I love Lobster Thermidor. It's probably my favourite meal. I make it every Christmas (it's known chez nous as Traditional Christmas Lobster, or TCL), plus special occasions such as birthdays, anniversaries, it's-the-weekend-so-let's-celebrate-with-some-lobster-thermidor, and so on.
Plus, it means that I get to go to my local fishmongers (Evans, in Didsbury) and utter what has to be one of the most pleasing sentences in the English language: "I've come to collect my lobsters, please." Genius. (I order them over the phone in advance to make sure those cheeky Didsburians don't snap them up before I get there.)
Here's a picture of Evans taken in the snow:
Lobster Thermidor is actually a million times easier to make than you think. Here's what you need:
2 x lobsters, 250ml fish stock, 2 tablespoons white wine, large handful of tarragon, 2 x shallots, 60g butter, 2 tablespoons plain flour, 3-4 teaspoons mustard, 250ml milk, 65g parmesan.
The Bible tells you to use live lobsters. Erm, no thank you, not when Evans can take care of that for me. Annie Hall may have made it look rather amusing, but it's not an activity that I have on my to-do list. Evans also split the lobsters in two for me:
Lobsters are so weird looking.
So, take your lobster, and scoop out all the meat from the body (including the brown gungy stuff in the photo below), chop it into smallish pieces, and set it to one side. Put the shells onto a baking tray:
Crack the claws using a mallet. This isn't a special lobster mallet - it's just a regular ol' tool from B&Q. You can ask your fishmonger to do this for you, but they don't always do it very carefully, and sometimes end up detaching the claws from the body, which is not at all the done thing:
Next up, put the fish stock (your fishmonger should be able to provide this, or you can use a cube if necessary), white wine, shallots (roughly chopped), and a large handful of chopped tarragon (don't use all of it) into a small saucepan:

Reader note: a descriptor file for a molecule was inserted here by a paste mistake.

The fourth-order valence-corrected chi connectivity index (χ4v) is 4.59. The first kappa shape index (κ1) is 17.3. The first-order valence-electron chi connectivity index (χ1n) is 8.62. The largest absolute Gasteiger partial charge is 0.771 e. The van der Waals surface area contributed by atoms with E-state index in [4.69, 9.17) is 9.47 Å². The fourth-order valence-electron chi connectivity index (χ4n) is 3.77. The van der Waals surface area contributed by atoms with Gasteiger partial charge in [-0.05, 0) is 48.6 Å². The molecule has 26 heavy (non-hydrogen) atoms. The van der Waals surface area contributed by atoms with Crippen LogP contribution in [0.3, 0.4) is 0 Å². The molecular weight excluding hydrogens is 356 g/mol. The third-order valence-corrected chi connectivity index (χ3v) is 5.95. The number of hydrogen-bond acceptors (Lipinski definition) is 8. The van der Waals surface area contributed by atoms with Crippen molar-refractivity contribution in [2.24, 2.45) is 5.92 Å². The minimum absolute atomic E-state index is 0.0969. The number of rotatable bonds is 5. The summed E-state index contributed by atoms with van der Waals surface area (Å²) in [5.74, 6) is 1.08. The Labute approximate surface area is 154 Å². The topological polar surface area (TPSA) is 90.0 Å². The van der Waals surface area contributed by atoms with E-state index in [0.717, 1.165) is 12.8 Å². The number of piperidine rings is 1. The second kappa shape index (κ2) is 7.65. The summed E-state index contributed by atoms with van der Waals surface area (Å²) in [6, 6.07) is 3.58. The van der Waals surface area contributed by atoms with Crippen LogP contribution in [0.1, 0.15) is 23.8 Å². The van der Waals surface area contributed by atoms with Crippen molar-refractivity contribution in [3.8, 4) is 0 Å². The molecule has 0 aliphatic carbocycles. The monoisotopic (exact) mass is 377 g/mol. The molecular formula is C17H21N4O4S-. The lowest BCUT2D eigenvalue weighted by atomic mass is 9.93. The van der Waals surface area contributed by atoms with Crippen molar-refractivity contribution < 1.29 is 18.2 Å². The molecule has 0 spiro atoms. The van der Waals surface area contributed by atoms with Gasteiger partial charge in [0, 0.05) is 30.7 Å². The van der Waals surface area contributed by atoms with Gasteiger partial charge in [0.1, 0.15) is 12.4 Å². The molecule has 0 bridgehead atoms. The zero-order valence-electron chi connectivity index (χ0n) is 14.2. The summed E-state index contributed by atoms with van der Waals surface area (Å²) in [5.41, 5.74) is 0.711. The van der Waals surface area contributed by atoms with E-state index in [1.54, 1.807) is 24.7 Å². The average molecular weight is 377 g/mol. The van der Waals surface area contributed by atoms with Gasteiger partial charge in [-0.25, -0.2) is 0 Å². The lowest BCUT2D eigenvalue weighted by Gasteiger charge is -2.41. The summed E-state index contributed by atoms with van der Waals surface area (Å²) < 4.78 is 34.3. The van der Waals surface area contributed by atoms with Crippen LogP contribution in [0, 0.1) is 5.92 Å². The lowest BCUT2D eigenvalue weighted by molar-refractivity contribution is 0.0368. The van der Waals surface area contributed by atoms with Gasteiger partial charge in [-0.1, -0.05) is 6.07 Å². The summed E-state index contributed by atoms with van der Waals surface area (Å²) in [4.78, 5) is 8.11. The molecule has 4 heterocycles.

Boil until reduced by half, and then strain the liquid into another pan. Discard the shallots and tarragon.
Melt the butter (mmmm, butter) in a heavy-based pan, and stir in 2 tablespoons of flour. Over a very low heat, slowly add the milk to make a creamy sauce:
As shown in the picture above, it will go lumpy before it goes smooth. If it stays lumpy after some good stirring and heating, then stick it in a blender until it goes smooth, and then return it to the pan. Then stir in the reserved wine and stock mixture, a few teaspoons of mustard (to taste) and some salt and pepper. Chop the remaining tarragon finely and add to the sauce, and then add the lobster meat and stir. Grate the parmesan, and add a small handful to the sauce.
Spoon the lobster mixture into the lobster shells. Top with parmesan. Brush the lobster claws with some olive oil, and grill for about 5 minutes until golden and bubbling:
I served the lobsters with wild rice, and salad with a lemon and basil dressing. This is the kind of meal where it's perfectly acceptable to eat with your fingers (obviously use a spoon to take care of all that delicious sauce first) - and to use cocktail sticks and wooden skewers to prise every last delightful morsel out of the shell and claws:
If you don't end up coated in a thin film of lobster by the end of the meal, you haven't done it properly. Man, that stuff goes everywhere. The last time we had Lobster Thermidor we ended up having to re-paint one of the living room walls, that's how much fun we had :-)
Ah, lobster. How much do I love you? A whole lot, that's how much.
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